Tuesday, June 21, 2011

Correction Girls

In 1718 there were no white women in and around the swampy settlement of New Orleans when the French Canadian, Jean- Baptiste LeMoyne de Bienville brought approximately 300 men to build the city of Nouvelle Orleans. Among those men, only 28 were married, leaving poor prospects for the remaining 272. LeMoyne’s need to keep his men happy led to a plea in his earliest message to the King for a shipment of marriageable women. But what parents of a virtuous daughter would send her into the wilderness?

Less virtuous women were available … French women who had fallen into disfavor with their families, orphans living on the streets of Paris and many who were imprisoned in dungeons and asylums. 80 of them were sent to Louisana. Undernourished and in poor health, many died during the months-long trip. Those who survived were snatched up on arrival in the Louisiana capital of Mobile by whatever man was fortunate enough to have his pick. Some women didn’t wed or were widowed after brief marriages, conditions that prompted LeMoyne  to send the following message to Paris in 1722:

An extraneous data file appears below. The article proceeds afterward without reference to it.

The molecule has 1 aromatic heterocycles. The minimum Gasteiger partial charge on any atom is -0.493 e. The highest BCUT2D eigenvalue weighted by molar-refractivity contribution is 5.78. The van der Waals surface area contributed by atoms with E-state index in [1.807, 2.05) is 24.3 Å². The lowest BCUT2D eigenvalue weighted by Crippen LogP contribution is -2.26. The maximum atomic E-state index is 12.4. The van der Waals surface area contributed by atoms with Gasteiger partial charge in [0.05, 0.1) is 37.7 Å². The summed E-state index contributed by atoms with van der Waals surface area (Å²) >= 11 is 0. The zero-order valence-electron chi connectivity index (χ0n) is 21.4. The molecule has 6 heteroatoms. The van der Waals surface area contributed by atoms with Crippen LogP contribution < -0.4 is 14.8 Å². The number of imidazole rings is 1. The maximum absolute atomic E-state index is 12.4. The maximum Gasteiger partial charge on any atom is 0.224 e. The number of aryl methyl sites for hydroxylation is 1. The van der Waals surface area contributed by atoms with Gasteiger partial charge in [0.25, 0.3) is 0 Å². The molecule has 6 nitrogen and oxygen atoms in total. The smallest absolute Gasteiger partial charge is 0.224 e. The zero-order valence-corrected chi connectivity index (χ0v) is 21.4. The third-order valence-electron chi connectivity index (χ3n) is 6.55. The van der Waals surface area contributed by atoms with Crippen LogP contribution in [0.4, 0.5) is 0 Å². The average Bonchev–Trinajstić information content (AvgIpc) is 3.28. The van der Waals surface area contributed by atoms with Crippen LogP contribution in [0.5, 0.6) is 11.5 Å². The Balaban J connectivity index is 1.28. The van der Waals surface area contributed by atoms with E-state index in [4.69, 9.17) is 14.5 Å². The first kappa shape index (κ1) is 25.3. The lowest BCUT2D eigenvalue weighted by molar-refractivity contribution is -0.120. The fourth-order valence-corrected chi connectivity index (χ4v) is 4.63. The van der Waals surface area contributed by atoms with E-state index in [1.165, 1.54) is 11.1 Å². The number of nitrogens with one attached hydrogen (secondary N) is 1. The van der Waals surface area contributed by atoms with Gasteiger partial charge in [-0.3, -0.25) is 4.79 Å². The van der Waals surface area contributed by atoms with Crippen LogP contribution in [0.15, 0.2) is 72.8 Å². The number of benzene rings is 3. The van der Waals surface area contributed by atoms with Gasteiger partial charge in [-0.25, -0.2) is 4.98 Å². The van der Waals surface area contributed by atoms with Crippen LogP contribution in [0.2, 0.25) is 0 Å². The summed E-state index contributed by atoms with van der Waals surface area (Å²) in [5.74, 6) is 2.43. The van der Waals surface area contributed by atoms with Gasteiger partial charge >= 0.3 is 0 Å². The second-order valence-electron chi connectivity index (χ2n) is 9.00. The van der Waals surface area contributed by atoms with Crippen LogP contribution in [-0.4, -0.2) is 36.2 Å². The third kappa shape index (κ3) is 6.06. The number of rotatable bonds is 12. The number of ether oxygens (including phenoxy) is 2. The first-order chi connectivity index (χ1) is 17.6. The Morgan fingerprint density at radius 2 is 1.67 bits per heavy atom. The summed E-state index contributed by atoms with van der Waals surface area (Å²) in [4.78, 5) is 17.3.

“There are here, Gentlemen, a number of women to whom rations are given … who are useless and who do nothing but cause disorder. The majority of these women are ruined with pox and ruin the sailors. It is necessary that you be so good as to order the Council to have them go into the interior among the Indians.”

Subsequently, it became a matter of pride in the colony to derive one’s origin from a “fille a la casette”  or “casket girl” vs. “correction girl”.

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